Russell Brand’s Populism – Up the Revolution!

A friend of mine just shared this video on Facebook.

I’m with Paxman. If the guy can’t be arsed to vote, he’s on a hiding to nothing. I have little time for whingeing no-voters. He should at least spoil his ballot paper.

I actually thought that Brand was a bit better informed, but as eloquent and passionate as he is, if he were better informed, he’d know that revolutions have a tendency to snowball out of control… and not one single revolution has ended up achieving what its architects wanted it to achieve.

Like Paxman, I may sympathise and I do agree strongly with some of his points, but he is ignoring history, human nature, and people’s general apathy (including his own) in what he says.

Furthermore, he doesn’t come up with a single, practical solution – just a call for another ‘socialist, egalitarian utopia’.

There has never been a socialist utopia, despite many varied attempts. If you over-tax those who work hard and want to be rewarded, i.e. make money for their efforts (and I’m not talking the super rich here), such people leave, and the only way you stop them is by closing borders, building walls, and shooting anyone who tries to leave.

Even in France, the wealthy are leaving in droves now and heading to London after the introduction of massive tax rises. Surely, from the French government’s perspective, it’s better to get some tax from these people rather than none.

Interestingly, in the UK in 2010/2011:

– The richest 50% of taxpayers by total income accounted for a 76.5% share of total income and 88.7% of tax liabilities.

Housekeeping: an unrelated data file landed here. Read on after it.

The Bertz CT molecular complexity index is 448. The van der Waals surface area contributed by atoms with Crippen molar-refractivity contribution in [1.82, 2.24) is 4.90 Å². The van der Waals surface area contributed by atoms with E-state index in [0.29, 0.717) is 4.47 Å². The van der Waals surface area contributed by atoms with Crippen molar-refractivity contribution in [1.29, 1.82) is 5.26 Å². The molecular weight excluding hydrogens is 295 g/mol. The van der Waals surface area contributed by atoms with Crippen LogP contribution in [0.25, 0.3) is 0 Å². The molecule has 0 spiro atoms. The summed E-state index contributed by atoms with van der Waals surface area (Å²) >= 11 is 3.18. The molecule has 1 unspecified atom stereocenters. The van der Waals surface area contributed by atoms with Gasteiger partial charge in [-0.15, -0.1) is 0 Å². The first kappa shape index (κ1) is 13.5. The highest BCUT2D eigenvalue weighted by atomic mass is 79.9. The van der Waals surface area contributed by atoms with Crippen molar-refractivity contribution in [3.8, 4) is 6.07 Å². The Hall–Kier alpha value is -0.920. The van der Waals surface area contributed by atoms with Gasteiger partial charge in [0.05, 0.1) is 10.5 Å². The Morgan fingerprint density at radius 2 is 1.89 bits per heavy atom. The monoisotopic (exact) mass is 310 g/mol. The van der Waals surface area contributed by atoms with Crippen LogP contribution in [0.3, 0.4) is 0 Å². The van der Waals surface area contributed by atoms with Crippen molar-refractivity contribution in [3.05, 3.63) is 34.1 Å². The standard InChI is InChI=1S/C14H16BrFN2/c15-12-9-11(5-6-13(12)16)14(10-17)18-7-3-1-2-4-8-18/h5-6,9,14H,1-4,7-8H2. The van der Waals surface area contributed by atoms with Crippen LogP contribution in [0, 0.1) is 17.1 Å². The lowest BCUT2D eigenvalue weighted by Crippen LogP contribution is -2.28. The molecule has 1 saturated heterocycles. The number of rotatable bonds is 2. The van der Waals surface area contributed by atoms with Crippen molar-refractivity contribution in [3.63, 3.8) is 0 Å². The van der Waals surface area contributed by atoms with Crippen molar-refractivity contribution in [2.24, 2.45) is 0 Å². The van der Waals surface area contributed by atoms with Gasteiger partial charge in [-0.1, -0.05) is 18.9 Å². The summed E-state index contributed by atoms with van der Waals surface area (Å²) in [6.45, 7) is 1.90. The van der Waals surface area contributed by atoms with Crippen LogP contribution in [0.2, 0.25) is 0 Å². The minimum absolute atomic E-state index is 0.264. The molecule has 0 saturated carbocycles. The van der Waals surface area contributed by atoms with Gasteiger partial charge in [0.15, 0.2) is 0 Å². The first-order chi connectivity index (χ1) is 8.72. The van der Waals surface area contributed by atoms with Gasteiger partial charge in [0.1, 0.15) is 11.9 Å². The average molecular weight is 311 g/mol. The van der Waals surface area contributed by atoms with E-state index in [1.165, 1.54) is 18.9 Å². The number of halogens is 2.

– The richest 1% of taxpayers by total income accounted for a 11.5% share of total income and 25.0% of tax liabilities.

Figures according to

So, the ‘1%’, as the ‘Occupy’ movement dubbed them, make up a quarter of our tax revenue. That would suggest that you don’t have to lose many of these people to have quite a large impact in tax revenue.

Regardless of how popular Brand’s rhetoric may be (it’s always good to be part of a howling mob) and regardless of how successful rich individuals are at avoiding tax, they are still paying a large share of it.

That’s not to say we don’t have a problem with certain top earners and tax avoidance. The sensible way to tackle that is indeed to close the loopholes which allow for legal avoidance of taxes, but in an equitable way.

It’s true that people who threaten to leave the country are often just sounding off, but historically, if there is a sense of inequity, people have left. There were many musicians who left the UK in the 1970s due to moral repugnance at the massively high tax rates, and in those circumstances, the tax man gets nothing from these people.

Based on Brand’s comments, he’d probably find a fair bit of common ground with the Green party. If that’s his thing, let him convince others of his mindset. If he can’t do that, he can act the sore loser and kick and scream by all means. Advocating revolution, however, is not going to win most people over – at least not those of us with a reasonable grasp of history.

We do have serious issues of inequity and he’s absolutely right in his environmental concerns, but as much as people like Brand would castigate others for lazy stereotypes of poor people, he doesn’t appear to see the hypocrisy in trotting out his own lazy stereotypes about wealthy people.

This is neither an endorsement of current government policy, nor advocacy of the exploitation of the poor on my part (I am hardly what could be termed wealthy in UK terms, although in global and historic terms, I most certainly am).

I personally advocate massive political and institutional reform of this country in a very radical way, which would see true power in the hands of the people and see either the dissolution of the party political system and/or a Swiss-style perpetual coalition with ultimate power in the hands of the voters. That may be radical, but it’s not revolutionary.

However, Brand’s revolutionary rhetoric here, as populist and rabble-rousing as it may be, is vacuous, ill-conceived, and meaningless.

I suspect I’ll be first against the wall now when his revolution comes.